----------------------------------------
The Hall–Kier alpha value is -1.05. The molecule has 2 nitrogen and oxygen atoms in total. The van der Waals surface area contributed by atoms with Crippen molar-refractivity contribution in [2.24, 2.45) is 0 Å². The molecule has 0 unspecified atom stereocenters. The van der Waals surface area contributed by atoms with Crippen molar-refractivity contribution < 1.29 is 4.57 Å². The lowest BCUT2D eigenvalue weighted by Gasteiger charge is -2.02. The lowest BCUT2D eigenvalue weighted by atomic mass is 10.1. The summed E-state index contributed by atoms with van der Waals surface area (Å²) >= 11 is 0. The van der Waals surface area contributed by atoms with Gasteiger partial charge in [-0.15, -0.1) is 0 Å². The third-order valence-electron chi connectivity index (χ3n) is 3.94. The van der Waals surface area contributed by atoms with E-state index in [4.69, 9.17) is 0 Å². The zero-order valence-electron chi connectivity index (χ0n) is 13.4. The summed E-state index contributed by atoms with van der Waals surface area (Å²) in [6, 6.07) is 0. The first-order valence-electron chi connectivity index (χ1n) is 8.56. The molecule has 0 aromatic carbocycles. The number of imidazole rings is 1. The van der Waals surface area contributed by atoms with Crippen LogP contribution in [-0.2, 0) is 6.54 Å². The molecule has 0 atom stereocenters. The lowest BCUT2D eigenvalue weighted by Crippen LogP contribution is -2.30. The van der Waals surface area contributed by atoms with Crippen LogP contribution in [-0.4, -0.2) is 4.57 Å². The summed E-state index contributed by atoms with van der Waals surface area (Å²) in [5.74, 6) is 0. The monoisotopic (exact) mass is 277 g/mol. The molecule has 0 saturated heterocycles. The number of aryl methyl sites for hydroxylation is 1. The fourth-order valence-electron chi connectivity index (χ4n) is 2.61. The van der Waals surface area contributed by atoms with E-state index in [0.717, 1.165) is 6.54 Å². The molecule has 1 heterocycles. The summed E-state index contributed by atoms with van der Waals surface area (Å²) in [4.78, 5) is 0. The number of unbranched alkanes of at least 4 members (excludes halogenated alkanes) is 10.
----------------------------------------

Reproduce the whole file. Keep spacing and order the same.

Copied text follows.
The Hall–Kier alpha value is -1.05. The molecule has 2 nitrogen and oxygen atoms in total. The van der Waals surface area contributed by atoms with Crippen molar-refractivity contribution in [2.24, 2.45) is 0 Å². The molecule has 0 unspecified atom stereocenters. The van der Waals surface area contributed by atoms with Crippen molar-refractivity contribution < 1.29 is 4.57 Å². The lowest BCUT2D eigenvalue weighted by Gasteiger charge is -2.02. The lowest BCUT2D eigenvalue weighted by atomic mass is 10.1. The summed E-state index contributed by atoms with van der Waals surface area (Å²) >= 11 is 0. The van der Waals surface area contributed by atoms with Gasteiger partial charge in [-0.15, -0.1) is 0 Å². The third-order valence-electron chi connectivity index (χ3n) is 3.94. The van der Waals surface area contributed by atoms with E-state index in [4.69, 9.17) is 0 Å². The zero-order valence-electron chi connectivity index (χ0n) is 13.4. The summed E-state index contributed by atoms with van der Waals surface area (Å²) in [6, 6.07) is 0. The first-order valence-electron chi connectivity index (χ1n) is 8.56. The molecule has 0 aromatic carbocycles. The number of imidazole rings is 1. The van der Waals surface area contributed by atoms with Crippen LogP contribution in [-0.2, 0) is 6.54 Å². The molecule has 0 atom stereocenters. The lowest BCUT2D eigenvalue weighted by Crippen LogP contribution is -2.30. The van der Waals surface area contributed by atoms with Crippen LogP contribution in [-0.4, -0.2) is 4.57 Å². The summed E-state index contributed by atoms with van der Waals surface area (Å²) in [5.74, 6) is 0. The monoisotopic (exact) mass is 277 g/mol. The molecule has 0 saturated heterocycles. The number of aryl methyl sites for hydroxylation is 1. The fourth-order valence-electron chi connectivity index (χ4n) is 2.61. The van der Waals surface area contributed by atoms with E-state index in [0.717, 1.165) is 6.54 Å². The molecule has 1 heterocycles. The summed E-state index contributed by atoms with van der Waals surface area (Å²) in [4.78, 5) is 0. The number of unbranched alkanes of at least 4 members (excludes halogenated alkanes) is 10.